Phosphatidylethanolamines in food break down to form phosphatidylethanolamine-linked Amadori products as a part of the Maillard reaction. These products accelerate membrane lipid peroxidation, causing oxidative stress to cells that come in contact with them. Oxidative stress is known to cause food deterioration and several diseases. Significant levels of Amadori-phosphatidylethanolamine products have been found in a wide variety of foods such as chocolate, soybean milk, infant formula, and other processed foods. The levels of Amadori-phosphatidylethanolamine products are higher in foods with high lipid and sugar concentrations that have high temperatures in processing. Additional studies have found that Amadori-phosphatidylethanolamine may play a role in vascular disease, act as the mechanism by which diabetes can increase the incidence of cancer, and potentially play a role in other diseases as well. Amadori-phosphatidylethanolamine has a higher plasma concentration in diabetes patients than healthy people, indicating it may play a role in the development of the disease or be a product of the disease.
Using our current labeling and detection procedure, significant amounts of Amadori-PEs were detectable in infant formula, chocolate, soybean milk, processed foods (infant formula, chocolate, mayonnaise, milk, and soybean milk) contained a significant amount of Amadori-PEs. As these foods have high amounts of sugar and lipids, lipid glycation would occur during heat processing of these products. On the other hand, some foods (cream powder, yogurt, butter, margarine, tea, and coffee) did not contain any Amadori-PEs, probably because of low amounts of sugar or lipids and the relatively low temperatures used during processing of these products. Among the tested food samples, infant formulas have the most Amadori-PEs. The formulas contain PE (0.04–0.09%, w/w), and of this, 9.7–32.8 mol% was detected as the Amadori product. In contrast, human milk did not contain significant amounts of Amadori-PEs. Because the Amadori-PE generates superoxide anions and other reactive oxygen species under the presence of metal ions (11), the high glycation rate found in infant formulas may impair the nutritive value of the products.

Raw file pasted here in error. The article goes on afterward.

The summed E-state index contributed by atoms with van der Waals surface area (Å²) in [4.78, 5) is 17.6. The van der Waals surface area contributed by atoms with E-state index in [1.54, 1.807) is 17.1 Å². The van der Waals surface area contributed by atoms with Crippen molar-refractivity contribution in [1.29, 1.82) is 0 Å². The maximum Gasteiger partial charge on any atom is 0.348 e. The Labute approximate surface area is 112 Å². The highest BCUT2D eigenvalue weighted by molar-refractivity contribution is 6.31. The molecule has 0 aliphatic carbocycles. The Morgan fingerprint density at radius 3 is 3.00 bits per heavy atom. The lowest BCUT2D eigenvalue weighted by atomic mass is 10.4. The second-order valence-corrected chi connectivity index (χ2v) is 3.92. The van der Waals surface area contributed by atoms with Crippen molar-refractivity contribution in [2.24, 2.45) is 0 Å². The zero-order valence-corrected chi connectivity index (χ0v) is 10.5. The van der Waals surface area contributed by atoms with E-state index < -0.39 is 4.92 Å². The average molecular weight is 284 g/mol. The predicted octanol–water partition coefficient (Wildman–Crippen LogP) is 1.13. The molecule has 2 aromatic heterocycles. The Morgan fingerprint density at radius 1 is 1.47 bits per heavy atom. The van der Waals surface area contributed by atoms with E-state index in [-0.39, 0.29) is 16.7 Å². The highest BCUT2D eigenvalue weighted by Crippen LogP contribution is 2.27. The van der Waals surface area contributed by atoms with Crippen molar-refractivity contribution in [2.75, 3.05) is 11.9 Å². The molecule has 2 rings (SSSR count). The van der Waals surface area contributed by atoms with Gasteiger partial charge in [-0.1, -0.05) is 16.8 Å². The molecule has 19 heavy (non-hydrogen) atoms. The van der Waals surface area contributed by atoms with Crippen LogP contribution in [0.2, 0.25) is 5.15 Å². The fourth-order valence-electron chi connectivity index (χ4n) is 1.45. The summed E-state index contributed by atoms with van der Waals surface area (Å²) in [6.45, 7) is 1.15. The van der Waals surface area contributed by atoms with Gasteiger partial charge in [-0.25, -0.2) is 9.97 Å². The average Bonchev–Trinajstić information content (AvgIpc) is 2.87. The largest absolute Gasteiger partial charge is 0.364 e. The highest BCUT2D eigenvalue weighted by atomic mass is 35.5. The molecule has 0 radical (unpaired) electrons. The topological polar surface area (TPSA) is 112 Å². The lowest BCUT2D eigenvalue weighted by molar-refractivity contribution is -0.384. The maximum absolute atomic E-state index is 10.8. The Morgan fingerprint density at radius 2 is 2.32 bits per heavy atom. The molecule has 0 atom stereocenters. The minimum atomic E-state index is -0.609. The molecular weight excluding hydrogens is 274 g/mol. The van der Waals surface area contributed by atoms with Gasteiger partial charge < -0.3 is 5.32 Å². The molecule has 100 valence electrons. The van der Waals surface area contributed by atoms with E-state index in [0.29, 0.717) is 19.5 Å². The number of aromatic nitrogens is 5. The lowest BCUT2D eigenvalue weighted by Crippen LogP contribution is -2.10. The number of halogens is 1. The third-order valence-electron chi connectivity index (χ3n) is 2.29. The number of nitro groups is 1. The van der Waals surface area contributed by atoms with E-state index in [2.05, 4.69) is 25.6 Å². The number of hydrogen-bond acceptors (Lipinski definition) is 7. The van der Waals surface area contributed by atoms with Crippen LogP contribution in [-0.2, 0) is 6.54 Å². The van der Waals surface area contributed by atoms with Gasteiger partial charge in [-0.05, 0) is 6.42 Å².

National Institutes of Health researchers have identified a naturally occurring lipid—a waxy, fatty acid—used by a disease-causing bacterium to impair the host immune response and increase the chance of infection. Inadvertently, they also may have found a potent inflammation therapy against bacterial and viral diseases.
Lipids are known to help Francisella tularensis bacteria, the cause of tularemia, to suppress host inflammation when infecting mouse and human cells. In a new study published in the Journal of Innate Immunity, researchers from NIH’s National Institute of Allergy and Infectious Diseases found a form of the lipid phosphatidylethanoloamine, or PE, present in the bacterium. The composition of PE found in F. tularensis differs from PE found in other bacteria. In cell-culture experiments, the researchers discovered that the natural and a synthetic form of PE reduced inflammation caused by both tularemia bacteria and dengue fever virus.
Tularemia is a life-threatening disease spread to humans via contact with an infected animal or through the bite of a mosquito, tick or deer fly. Although tularemia can be successfully treated with antibiotics, it is difficult to diagnose, mainly because F. tularensisbacteria can suppress the human immune response. Dengue fever, primarily spread by Aedes aegypti mosquitoes, is rarely fatal but usually leads to a high fever, severe headache and pain throughout the body. There is no specific treatment for dengue fever.